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The Tenth Muse

4.47  ·  Rating details ·  49 ratings  ·  17 reviews

An exhilarating novel about a trailblazing mathematician who unearths her own extraordinary family story and its roots in World War II

The first thing I remember being said of me with any consistency was that I was intelligent--and I recognized even then that it was a comment leveled at me with as much disapproval as admiration. Still, I never tried to hide or suppress my m
Kindle Edition, 304 pages
Expected publication: June 18th 2019 by Ecco
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4.47  · 
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 ·  49 ratings  ·  17 reviews

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Mar 24, 2019 rated it really liked it  ·  review of another edition
The Tenth Muse by Catherine Chung is as ambitious and intriguing as the conplex math problems Katherine, the protagonist of this remarkable novel aims to solve. This is a novel, the scope of which is staggering--as Katherine moves through her life trying to discover who she is while negotiating the world of mathematics as a woman who refuses to be silenced or sidelined for anyone, no matter what it costs her. In her second novel, Chung has crafted a story that is moving, elegant and richly writt ...more
May 08, 2019 rated it really liked it  ·  review of another edition
Jessica Woodbury
What a beautiful and mesmerizing book. I didn't so much read it as get lost in it, finishing it in little more than a day. Katherine is a Mathemetician, professional, respected, and accomplished. In the novel she looks back on her life, particularly the early stages of her career which were inextricably bound up with the story of where she came from.

In post-WWII America, numbers come naturally to Katherine from an early age, but the world of mathematics is never a natural fit. She is always the
Bernhard Riemann, German mathematician, in 1859 proposed the Riemann hypothesis, which remains unsolved to this day. “In fact, the Clay Institute is offering $1 million to the person who solves it first.”

This story is about a young ambitious woman who tries to solve the Riemann hypothesis. Set during a time when only men studied science and only men were given positions as professors. Katherine, the protagonist, is being told repeatedly that she could achieve so much if only she were a man.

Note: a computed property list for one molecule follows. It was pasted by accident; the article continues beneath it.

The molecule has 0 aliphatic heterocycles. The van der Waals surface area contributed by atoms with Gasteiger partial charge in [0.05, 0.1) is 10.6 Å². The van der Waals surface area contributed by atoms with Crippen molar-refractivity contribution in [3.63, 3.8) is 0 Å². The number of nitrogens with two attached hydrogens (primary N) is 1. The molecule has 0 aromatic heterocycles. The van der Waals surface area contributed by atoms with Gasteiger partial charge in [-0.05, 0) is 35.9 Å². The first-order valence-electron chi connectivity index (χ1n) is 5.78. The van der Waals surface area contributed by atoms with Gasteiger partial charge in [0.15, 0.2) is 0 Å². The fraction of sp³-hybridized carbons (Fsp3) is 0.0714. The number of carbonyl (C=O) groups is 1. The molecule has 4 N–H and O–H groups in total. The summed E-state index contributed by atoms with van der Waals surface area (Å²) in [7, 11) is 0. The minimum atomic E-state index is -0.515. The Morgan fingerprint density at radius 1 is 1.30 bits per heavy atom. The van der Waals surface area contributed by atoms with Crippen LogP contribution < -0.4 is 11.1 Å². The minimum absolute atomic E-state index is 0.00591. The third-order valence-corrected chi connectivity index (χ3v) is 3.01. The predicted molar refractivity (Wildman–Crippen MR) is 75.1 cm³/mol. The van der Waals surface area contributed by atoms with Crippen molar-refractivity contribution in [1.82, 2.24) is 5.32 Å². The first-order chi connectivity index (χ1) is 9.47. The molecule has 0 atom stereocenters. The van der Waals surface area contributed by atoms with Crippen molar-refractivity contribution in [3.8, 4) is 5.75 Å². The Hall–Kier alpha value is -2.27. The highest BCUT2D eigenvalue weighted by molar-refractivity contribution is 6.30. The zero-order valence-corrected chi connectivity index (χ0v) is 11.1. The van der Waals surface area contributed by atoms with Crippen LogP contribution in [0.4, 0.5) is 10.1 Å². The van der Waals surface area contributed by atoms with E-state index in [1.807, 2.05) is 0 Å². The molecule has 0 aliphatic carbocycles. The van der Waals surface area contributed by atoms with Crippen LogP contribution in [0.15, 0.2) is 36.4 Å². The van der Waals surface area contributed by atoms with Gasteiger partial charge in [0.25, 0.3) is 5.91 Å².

Shannon A
Jan 01, 2019 rated it it was amazing  ·  review of another edition
Read in a day.
Woven here is a tale of family, love, mystery and math.
Katherine, discovered to be a math wiz in primary school, dreams to one day solve a challenging math equation/prove a proof. Only later on does she discover that the most important puzzle she will ever unravel is that of her true family she had no knowledge of.
Laura Hill
Feb 20, 2019 rated it it was amazing  ·  review of another edition
The Tenth Muse by Catherine Chung Ecco June 18th Historical Fiction
Writing: 4/5 Plot: 4/5 Characters: 4/5 Special Credit for beautiful math concepts: 5/5

A thoughtful and unusual memoir-style novel describing the personal journey of a female mathematician as she simultaneously navigates a male dominated field and slowly uncovers the truth of her family history. Katherine is a young, bi-racial Asian American growing up in New Umbria, Michigan in the early 1950s where her prodigious mathematical ta
Apr 12, 2019 rated it it was amazing  ·  review of another edition
Shelves: first-reads
This was just beautifully brilliant. Told as a memoir from Katherine‘s later years, it has all the insights of an older person looking back on their life. As Katherine recounts her years as a constant outsider growing up in a white town and then as a woman in a male-dominated field of study, you see and feel her brilliance and frustration as well as her otherness. As Katherine unravels complex math hypotheses, she also learns about her complicated past and family secrets. This leads to self disc ...more
A lyrical, mesmerizing, compulsively readable novel — I read it it one sitting. Written like a memoir, it follows Katherine, a bi-racial child prodigy, as she makes her way in the world of mathematics in the 1950s and 60s, while trying to unravel the mystery of her family and figuring out who she is and where she belongs, in moving and melancholic meditations on race, gender, and identity. In this staggering work that takes us from Michigan to Germany to China, Chung brilliantly explores the cho ...more